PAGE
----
How to get menopause support and specialist help

NewWomen Health was created to educate, advise, treat and support women approaching, during, and following menopause. We offer a range of medical and lifestyle interventions that help women to manage or minimise their menopause symptoms and improve their quality and potential longevity of life in an aspirational and uplifting way.

These include 1:1 online digital health consultations:

  • Personalised medical consultations
  • Personalised one-to-one fitness and well-being advice
  • Work and life coaching
  • Psychosexual counselling
  • Skin health advice
  • One-to-one nutritional advice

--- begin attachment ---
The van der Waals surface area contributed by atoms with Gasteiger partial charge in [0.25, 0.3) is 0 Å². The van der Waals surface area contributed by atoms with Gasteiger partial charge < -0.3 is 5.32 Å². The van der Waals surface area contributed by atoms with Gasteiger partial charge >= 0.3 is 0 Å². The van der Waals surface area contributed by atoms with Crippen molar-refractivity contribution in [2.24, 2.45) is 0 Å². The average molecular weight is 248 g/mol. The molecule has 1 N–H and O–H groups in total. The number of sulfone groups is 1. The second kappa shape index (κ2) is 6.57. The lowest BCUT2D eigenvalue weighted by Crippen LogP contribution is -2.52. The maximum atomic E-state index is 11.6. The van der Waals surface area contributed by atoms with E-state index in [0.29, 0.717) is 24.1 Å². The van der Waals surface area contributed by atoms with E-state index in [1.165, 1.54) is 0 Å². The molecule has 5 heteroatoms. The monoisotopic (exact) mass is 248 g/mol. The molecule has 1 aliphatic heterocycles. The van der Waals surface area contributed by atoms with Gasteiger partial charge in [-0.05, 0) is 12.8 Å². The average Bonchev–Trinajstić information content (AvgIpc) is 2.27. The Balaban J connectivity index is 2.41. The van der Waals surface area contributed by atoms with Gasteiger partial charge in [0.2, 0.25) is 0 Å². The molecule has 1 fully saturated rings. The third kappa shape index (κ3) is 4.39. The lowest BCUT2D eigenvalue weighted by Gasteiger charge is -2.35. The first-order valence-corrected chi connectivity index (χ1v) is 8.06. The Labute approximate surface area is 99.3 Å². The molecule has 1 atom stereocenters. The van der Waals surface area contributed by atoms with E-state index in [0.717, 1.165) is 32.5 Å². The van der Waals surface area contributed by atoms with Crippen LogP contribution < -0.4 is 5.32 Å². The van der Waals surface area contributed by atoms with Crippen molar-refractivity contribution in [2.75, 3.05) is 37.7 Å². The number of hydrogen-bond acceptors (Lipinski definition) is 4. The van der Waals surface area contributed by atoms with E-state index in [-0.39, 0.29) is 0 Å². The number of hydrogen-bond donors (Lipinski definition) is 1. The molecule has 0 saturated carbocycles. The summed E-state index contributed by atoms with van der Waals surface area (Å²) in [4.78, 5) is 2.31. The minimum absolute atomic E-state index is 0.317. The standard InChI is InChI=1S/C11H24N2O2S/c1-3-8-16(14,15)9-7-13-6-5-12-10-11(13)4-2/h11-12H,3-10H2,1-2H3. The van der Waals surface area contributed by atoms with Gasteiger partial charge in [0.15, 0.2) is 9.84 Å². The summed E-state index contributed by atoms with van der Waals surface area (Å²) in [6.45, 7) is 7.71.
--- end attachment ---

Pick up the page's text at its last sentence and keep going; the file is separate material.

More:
• Weight management support
  • Women’s (pelvic) health physiotherapy

Book your online consultation today

If you are ready to take the next step forward in learning about menopause and taking control of your future, book an appointment and consultation with one of our team today.

Our doctors and experts are ready and waiting to support you, giving you reassurance and a pragmatic, tailored plan to optimise your life.

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You are not alone. As a local example, in Manchester over 46% of council employees are female and over 40 years old. In a CIPD survey (2019) over 30% of women said they were unable to work because of menopausal symptoms.

Only 25% said they could tell their manager the real reason for their absence. The Council account for nearly 7% of all employment in Manchester. They implemented a new Menopause policy in March 2022. CIPD survey | Manchester Council Menopause Policy | CIPD Manchester